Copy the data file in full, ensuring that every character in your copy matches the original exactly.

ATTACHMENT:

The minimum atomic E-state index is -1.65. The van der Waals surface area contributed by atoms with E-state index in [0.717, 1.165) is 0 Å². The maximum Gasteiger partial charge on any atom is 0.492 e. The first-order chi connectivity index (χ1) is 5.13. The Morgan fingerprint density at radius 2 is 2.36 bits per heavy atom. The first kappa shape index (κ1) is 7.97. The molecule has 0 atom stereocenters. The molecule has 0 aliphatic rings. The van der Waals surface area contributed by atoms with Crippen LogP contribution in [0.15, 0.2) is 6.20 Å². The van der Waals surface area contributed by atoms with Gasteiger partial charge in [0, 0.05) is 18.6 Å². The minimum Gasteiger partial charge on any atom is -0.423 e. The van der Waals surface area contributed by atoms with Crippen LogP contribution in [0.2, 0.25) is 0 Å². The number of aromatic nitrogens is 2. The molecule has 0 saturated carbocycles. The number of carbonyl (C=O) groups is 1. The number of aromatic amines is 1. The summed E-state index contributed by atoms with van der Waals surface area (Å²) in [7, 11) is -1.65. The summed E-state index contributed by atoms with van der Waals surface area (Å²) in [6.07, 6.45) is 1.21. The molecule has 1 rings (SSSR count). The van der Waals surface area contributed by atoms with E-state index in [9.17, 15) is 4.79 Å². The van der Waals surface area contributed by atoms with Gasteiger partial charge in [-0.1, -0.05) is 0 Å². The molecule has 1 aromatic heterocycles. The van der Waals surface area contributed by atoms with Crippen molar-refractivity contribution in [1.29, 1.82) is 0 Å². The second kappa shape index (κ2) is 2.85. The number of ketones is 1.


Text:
The minimum atomic E-state index is -1.65. The van der Waals surface area contributed by atoms with E-state index in [0.717, 1.165) is 0 Å². The maximum Gasteiger partial charge on any atom is 0.492 e. The first-order chi connectivity index (χ1) is 5.13. The Morgan fingerprint density at radius 2 is 2.36 bits per heavy atom. The first kappa shape index (κ1) is 7.97. The molecule has 0 atom stereocenters. The molecule has 0 aliphatic rings. The van der Waals surface area contributed by atoms with Crippen LogP contribution in [0.15, 0.2) is 6.20 Å². The van der Waals surface area contributed by atoms with Gasteiger partial charge in [0, 0.05) is 18.6 Å². The minimum Gasteiger partial charge on any atom is -0.423 e. The van der Waals surface area contributed by atoms with Crippen LogP contribution in [0.2, 0.25) is 0 Å². The number of aromatic nitrogens is 2. The molecule has 0 saturated carbocycles. The number of carbonyl (C=O) groups is 1. The number of aromatic amines is 1. The summed E-state index contributed by atoms with van der Waals surface area (Å²) in [7, 11) is -1.65. The summed E-state index contributed by atoms with van der Waals surface area (Å²) in [6.07, 6.45) is 1.21. The molecule has 1 rings (SSSR count). The van der Waals surface area contributed by atoms with E-state index in [9.17, 15) is 4.79 Å². The van der Waals surface area contributed by atoms with Gasteiger partial charge in [-0.1, -0.05) is 0 Å². The molecule has 1 aromatic heterocycles. The van der Waals surface area contributed by atoms with Crippen molar-refractivity contribution in [1.29, 1.82) is 0 Å². The second kappa shape index (κ2) is 2.85. The number of ketones is 1.